CUNY Fights Back, But the Statistics Don’t Lie

An item in the August 3 edition of the JBHE Weekly Bulletin disclosed that black enrollments at the most selective campuses of the City University of New York were down significantly since the university announced in 1998 that it was eliminating remedial education courses and raising its admissions standards. The JBHE story was carried by The New York Times, The New York Post, New York Sun, The Chronicle of Higher Education, and other media outlets.

After the JBHE news item appeared, the City University of New York issued a press release defending its record on black enrollments. While not disputing JBHE’s figures, CUNY said that black enrollments at all 11 CUNY campuses were up 1.3 percent from 2001. What the release neglected to point out was that enrollments for other ethnic groups were up considerably more than the growth in black enrollments.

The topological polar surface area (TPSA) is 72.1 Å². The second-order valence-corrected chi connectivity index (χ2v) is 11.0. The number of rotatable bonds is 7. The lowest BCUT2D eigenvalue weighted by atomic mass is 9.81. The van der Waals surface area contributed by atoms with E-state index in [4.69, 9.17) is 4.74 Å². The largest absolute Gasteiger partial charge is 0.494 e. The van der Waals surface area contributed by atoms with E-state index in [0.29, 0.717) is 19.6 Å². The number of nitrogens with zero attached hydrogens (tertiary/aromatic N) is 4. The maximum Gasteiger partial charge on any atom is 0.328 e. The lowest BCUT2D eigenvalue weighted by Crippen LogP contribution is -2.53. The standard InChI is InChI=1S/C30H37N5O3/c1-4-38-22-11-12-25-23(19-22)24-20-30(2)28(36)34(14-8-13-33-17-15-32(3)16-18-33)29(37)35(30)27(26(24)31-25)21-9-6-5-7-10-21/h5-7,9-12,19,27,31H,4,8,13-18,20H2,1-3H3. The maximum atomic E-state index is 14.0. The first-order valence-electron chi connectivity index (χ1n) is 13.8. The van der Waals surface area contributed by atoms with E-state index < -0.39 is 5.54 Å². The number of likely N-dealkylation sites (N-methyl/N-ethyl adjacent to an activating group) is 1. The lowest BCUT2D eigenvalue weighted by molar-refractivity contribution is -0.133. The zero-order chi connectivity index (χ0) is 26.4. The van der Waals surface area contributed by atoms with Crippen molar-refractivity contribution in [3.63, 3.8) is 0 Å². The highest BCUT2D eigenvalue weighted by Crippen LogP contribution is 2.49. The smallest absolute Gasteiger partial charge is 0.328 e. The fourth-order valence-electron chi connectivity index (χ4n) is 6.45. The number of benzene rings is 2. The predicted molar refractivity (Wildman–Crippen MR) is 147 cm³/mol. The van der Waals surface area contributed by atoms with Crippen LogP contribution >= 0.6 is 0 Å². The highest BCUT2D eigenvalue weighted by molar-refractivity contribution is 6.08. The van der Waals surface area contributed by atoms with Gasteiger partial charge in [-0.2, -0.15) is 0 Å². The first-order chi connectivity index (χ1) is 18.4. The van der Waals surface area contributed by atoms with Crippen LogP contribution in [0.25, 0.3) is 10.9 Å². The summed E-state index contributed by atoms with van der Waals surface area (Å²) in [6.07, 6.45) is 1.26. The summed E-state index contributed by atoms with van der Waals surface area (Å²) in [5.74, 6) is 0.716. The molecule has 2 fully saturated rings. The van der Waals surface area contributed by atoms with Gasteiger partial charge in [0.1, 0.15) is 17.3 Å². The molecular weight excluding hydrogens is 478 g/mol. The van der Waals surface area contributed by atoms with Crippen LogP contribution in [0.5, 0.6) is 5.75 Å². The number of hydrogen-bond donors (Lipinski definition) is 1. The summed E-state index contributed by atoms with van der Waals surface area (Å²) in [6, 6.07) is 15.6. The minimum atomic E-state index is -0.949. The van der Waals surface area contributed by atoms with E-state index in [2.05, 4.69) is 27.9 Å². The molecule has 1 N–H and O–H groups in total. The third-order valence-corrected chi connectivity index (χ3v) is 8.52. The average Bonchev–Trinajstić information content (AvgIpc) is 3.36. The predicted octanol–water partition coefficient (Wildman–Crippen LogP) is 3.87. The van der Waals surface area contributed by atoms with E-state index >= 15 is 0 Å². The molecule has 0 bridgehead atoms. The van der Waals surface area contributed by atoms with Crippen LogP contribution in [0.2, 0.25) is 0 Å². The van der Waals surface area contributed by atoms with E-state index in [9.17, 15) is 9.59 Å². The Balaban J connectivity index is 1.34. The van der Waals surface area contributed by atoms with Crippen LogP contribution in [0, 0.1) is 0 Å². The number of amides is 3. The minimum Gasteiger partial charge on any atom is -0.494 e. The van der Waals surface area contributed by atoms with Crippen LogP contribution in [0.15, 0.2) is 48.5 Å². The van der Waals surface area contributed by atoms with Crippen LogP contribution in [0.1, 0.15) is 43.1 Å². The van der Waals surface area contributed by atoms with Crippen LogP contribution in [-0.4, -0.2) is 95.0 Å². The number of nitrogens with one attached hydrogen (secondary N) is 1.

The press release ignored JBHE’s contention that the significant drop in black enrollments at the most selective campuses would have a negative impact on blacks seeking graduate education and employment at some of the nation’s most prestigious corporations. A degree from Hunter College or Baruch College is highly valued by graduate school administrators and corporate recruiters. Yet black enrollments at these two important colleges are down by more than 25 percent.